And it almost seems that like the first season, we’ll once again end on a note of family togetherness, the sense of unity Alexander preaches still there amid all the costs. But appropriately, for one last time Alexander misses something critically important, as Antonello selects this time to add a lethal dose of cantarella to the pope’s wine. Blood pours from the taster’s eyes and mouth, his martyrdom completed, and Alexander crumples, shaking in the arms of his son.


So The Borgias leaves us on a cliffhanger, and while I can guess the outcome—change-adverse Showtime’s not going to let a show this young remove its Academy Award-winning lead actor from the equation—the mere fact that they’re doing it causes me to ask a question: This show’s been surprisingly willing to shake up the status quo this year, so could it take that step and still survive? I honestly believe it could, given how fleshed-out the surviving characters all became this year. Arnaud in particular grew to essentially be the lead actor of the show, and his journey toward Cesare’s fratricide and resigning the cardinalate was easily the season’s most interesting narrative. Were it to reorient itself as a show where it’s Cesare fighting to hold power against della Rovere and the cardinals, it would certainly be a different show, but it could still work.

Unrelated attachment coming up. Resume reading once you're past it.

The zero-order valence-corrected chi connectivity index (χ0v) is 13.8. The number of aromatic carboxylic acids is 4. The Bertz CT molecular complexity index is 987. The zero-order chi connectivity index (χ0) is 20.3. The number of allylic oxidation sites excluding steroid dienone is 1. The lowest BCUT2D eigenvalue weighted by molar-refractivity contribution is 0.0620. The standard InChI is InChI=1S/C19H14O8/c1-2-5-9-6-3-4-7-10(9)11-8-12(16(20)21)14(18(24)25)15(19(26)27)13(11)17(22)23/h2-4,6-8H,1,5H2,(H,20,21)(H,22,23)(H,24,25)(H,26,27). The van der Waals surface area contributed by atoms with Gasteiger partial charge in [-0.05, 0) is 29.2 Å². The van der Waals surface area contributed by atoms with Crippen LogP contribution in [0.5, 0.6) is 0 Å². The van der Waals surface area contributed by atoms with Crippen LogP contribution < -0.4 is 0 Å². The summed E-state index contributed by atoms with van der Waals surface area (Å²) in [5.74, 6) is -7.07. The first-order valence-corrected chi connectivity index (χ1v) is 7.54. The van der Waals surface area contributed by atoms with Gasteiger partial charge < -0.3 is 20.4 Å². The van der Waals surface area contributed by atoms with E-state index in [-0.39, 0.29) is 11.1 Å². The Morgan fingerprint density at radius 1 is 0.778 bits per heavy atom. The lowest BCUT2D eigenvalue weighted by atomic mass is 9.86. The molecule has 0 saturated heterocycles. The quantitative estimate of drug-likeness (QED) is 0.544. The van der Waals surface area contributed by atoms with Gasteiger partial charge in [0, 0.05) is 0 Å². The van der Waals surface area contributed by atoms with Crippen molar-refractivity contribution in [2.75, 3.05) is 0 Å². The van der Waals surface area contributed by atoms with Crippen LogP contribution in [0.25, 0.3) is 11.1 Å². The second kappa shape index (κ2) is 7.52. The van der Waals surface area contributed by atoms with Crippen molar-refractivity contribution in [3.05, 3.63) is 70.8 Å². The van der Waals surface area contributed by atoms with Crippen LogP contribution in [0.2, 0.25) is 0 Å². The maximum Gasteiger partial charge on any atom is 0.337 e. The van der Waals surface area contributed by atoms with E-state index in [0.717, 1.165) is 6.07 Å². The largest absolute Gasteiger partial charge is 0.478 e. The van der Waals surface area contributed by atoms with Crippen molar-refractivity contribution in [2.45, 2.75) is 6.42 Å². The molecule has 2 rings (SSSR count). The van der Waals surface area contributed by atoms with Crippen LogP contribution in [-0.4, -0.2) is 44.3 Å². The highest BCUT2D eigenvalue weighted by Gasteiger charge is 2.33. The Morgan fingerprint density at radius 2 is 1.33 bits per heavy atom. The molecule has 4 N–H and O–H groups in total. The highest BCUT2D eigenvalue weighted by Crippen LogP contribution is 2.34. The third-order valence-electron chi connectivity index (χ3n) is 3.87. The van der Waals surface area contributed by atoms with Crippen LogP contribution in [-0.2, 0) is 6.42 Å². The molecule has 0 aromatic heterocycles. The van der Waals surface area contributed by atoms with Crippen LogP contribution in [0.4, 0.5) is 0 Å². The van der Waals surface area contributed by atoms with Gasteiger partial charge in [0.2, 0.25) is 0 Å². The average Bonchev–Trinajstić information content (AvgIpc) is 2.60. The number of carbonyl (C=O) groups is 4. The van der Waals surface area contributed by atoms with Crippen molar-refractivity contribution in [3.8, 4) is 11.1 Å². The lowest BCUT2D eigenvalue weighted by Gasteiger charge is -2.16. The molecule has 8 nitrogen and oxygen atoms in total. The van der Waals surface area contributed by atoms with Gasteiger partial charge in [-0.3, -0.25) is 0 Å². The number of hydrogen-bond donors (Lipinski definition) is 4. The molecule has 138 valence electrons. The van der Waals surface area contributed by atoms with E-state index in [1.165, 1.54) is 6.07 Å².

Again, the odds of this happening are phenomenally slim, but the mere fact that I’m even considering it as a possibility speaks to what Neil Jordan, David Leland, and company achieved over the course of these last ten episodes. The Borgias may have been the forgotten Sunday night drama between the juggernauts of Game Of Thrones and Mad Men, but in that niche it turned into a solid, entertaining, and often thrilling show. Long may the family reign.


Season grade: B+

Stray observations:

  • If I do have a bone to pick with the way the show was structured this year, it’s that I don’t think Cardinal della Rovere was as well-integrated as he could have been. It was certainly an improvement over last season, where his aimless wandering to find allies led to a clownish assortment of Italian nobles popping in for an episode, but too often he felt like a satellite to the show’s action, on the edge of every major event without really participating. That being said, Colm Feore remains every bit as charismatic a presence as Irons (especially with his impressive beard) and with his scheme finally reaching fruition, he’s in prime position to move into the direct antagonist role vacated by Savonarola.